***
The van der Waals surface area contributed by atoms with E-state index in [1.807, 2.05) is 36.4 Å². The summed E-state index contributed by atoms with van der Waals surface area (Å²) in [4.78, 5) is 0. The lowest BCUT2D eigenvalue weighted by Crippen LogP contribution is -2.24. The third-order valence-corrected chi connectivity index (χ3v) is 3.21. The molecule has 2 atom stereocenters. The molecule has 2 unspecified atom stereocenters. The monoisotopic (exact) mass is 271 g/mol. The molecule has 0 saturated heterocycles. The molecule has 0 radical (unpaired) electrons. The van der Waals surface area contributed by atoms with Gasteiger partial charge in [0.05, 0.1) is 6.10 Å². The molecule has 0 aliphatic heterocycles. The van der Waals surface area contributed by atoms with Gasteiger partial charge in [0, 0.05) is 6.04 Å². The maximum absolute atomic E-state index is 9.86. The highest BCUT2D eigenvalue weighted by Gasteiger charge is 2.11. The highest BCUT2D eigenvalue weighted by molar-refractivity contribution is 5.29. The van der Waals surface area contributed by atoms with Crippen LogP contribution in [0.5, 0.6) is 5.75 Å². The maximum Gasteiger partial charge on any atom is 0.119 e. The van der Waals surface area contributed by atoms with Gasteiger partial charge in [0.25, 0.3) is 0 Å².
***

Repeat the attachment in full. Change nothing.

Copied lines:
The van der Waals surface area contributed by atoms with E-state index in [1.807, 2.05) is 36.4 Å². The summed E-state index contributed by atoms with van der Waals surface area (Å²) in [4.78, 5) is 0. The lowest BCUT2D eigenvalue weighted by Crippen LogP contribution is -2.24. The third-order valence-corrected chi connectivity index (χ3v) is 3.21. The molecule has 2 atom stereocenters. The molecule has 2 unspecified atom stereocenters. The monoisotopic (exact) mass is 271 g/mol. The molecule has 0 saturated heterocycles. The molecule has 0 radical (unpaired) electrons. The van der Waals surface area contributed by atoms with Gasteiger partial charge in [0.05, 0.1) is 6.10 Å². The molecule has 0 aliphatic heterocycles. The van der Waals surface area contributed by atoms with Gasteiger partial charge in [0, 0.05) is 6.04 Å². The maximum absolute atomic E-state index is 9.86. The highest BCUT2D eigenvalue weighted by Gasteiger charge is 2.11. The highest BCUT2D eigenvalue weighted by molar-refractivity contribution is 5.29. The van der Waals surface area contributed by atoms with Crippen LogP contribution in [0.5, 0.6) is 5.75 Å². The maximum Gasteiger partial charge on any atom is 0.119 e. The van der Waals surface area contributed by atoms with Gasteiger partial charge in [0.25, 0.3) is 0 Å².